A discussion of continuing higher education, adult education, training,and related--and some unrelated--Tennessee topics.
Social media 101
In case you were considering friending your boss on Facebook: Don't do it. Leave out co-workers while you're at it. Your current co-worker may become your boss in a few years as both of you move around. More Facebook tips from Moneyland and Time.
Don’t friend co-workers you don’t trust. Gen Y is known as a competitive group in the workplace, and especially in the shaky state of the job market, every employee is looking for an edge. So be careful — paranoid, even — about which co-workers you’re friends with online lest a “friend” sabotages your career.
Avoid friending your direct manager. Your boss has a big influence on your career trajectory. He or she helps decide who gets a raise and who doesn’t, and who takes on what projects. Basically, your manager can make your work life wonderful or miserable, and to avoid the latter, it’s safer to keep Facebook out of the equation.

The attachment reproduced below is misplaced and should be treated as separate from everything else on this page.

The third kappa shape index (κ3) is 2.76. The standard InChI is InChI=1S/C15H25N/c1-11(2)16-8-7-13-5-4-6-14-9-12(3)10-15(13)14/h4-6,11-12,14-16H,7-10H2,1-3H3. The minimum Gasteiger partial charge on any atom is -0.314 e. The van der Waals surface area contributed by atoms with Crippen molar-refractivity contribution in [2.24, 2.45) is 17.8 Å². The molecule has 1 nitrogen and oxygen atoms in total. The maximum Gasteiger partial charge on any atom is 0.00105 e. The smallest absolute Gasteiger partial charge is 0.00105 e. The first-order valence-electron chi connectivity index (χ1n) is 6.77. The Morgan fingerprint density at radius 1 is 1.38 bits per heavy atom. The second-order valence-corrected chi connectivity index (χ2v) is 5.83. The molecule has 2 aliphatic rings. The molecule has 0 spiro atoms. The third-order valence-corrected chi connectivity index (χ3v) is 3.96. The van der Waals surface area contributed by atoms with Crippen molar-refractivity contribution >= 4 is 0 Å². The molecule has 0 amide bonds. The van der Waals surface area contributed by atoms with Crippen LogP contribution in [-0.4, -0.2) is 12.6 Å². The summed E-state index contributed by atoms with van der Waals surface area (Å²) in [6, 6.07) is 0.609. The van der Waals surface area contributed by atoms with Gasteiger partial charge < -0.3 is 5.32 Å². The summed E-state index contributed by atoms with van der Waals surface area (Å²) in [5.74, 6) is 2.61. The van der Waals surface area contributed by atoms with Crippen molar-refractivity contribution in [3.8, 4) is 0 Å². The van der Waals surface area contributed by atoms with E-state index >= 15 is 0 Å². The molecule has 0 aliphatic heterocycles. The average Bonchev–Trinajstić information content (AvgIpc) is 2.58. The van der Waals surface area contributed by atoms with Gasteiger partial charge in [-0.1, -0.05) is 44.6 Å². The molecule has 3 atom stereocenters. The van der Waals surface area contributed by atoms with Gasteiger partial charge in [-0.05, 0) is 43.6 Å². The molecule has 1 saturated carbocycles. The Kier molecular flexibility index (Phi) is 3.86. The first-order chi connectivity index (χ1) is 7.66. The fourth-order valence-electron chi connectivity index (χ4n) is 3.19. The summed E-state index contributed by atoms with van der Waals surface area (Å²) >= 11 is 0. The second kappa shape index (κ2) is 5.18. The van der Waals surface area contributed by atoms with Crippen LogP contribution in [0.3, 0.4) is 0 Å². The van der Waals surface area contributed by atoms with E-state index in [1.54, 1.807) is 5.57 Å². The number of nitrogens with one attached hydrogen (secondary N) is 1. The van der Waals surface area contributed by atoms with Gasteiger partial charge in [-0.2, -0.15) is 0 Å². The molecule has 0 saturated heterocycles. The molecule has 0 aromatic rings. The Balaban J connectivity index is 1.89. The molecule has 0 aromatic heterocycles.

Set your privacy settings and review them regularly. On Facebook’s privacy-settings page, make sure to check the option that allows you to approve all tags, pictures, videos and mentions of your name. This way, you’ll have recourse when a friend shares something that you don’t want your followers to see.
Be smart about what you post. The main picture used in your profile is the first impression people will get of you, so choose wisely. It’s also, obviously, a bad idea to complain about your boss or co-workers or to say anything negative about your employer in Facebook posts. Griping online may feel therapeutic, but it can also hurt your career. With a smart phone, Facebook users can post from anywhere in the world, and they do so instantly and impulsively — greatly increasing the chance that they’ll share something they later wish remained private. What happens in Vegas, or anywhere else, will be forever exposed to the world on Facebook if you let it.